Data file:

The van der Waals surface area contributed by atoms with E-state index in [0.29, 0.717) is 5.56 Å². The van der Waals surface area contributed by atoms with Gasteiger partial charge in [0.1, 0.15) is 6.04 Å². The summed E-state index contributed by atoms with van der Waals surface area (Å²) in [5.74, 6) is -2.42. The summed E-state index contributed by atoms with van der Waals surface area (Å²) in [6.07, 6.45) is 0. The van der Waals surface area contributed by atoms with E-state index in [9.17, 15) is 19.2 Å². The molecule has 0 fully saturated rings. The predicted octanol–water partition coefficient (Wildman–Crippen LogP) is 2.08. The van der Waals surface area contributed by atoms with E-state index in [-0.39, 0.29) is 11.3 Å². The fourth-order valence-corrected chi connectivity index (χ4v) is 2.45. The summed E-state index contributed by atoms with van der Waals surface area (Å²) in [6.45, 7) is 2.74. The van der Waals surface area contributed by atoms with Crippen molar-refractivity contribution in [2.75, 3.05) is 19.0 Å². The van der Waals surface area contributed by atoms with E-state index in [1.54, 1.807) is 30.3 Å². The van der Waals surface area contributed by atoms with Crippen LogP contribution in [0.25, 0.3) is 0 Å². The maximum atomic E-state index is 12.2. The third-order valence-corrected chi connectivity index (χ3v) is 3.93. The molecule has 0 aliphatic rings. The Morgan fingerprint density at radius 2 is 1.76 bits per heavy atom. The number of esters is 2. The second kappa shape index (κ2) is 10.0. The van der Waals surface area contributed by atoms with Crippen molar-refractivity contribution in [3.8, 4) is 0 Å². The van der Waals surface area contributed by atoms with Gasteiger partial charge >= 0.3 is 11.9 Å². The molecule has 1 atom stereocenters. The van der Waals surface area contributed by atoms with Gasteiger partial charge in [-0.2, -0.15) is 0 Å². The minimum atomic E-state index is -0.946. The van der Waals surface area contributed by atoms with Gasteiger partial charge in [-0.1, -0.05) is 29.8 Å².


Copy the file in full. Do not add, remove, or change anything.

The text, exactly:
The van der Waals surface area contributed by atoms with E-state index in [0.29, 0.717) is 5.56 Å². The van der Waals surface area contributed by atoms with Gasteiger partial charge in [0.1, 0.15) is 6.04 Å². The summed E-state index contributed by atoms with van der Waals surface area (Å²) in [5.74, 6) is -2.42. The summed E-state index contributed by atoms with van der Waals surface area (Å²) in [6.07, 6.45) is 0. The van der Waals surface area contributed by atoms with E-state index in [9.17, 15) is 19.2 Å². The molecule has 0 fully saturated rings. The predicted octanol–water partition coefficient (Wildman–Crippen LogP) is 2.08. The van der Waals surface area contributed by atoms with E-state index in [-0.39, 0.29) is 11.3 Å². The fourth-order valence-corrected chi connectivity index (χ4v) is 2.45. The summed E-state index contributed by atoms with van der Waals surface area (Å²) in [6.45, 7) is 2.74. The van der Waals surface area contributed by atoms with Crippen molar-refractivity contribution in [2.75, 3.05) is 19.0 Å². The van der Waals surface area contributed by atoms with E-state index in [1.54, 1.807) is 30.3 Å². The van der Waals surface area contributed by atoms with Crippen LogP contribution in [0.25, 0.3) is 0 Å². The maximum atomic E-state index is 12.2. The third-order valence-corrected chi connectivity index (χ3v) is 3.93. The molecule has 0 aliphatic rings. The Morgan fingerprint density at radius 2 is 1.76 bits per heavy atom. The number of esters is 2. The second kappa shape index (κ2) is 10.0. The van der Waals surface area contributed by atoms with Crippen molar-refractivity contribution in [3.8, 4) is 0 Å². The van der Waals surface area contributed by atoms with Gasteiger partial charge >= 0.3 is 11.9 Å². The molecule has 1 atom stereocenters. The van der Waals surface area contributed by atoms with Gasteiger partial charge in [-0.2, -0.15) is 0 Å². The minimum atomic E-state index is -0.946. The van der Waals surface area contributed by atoms with Gasteiger partial charge in [-0.1, -0.05) is 29.8 Å².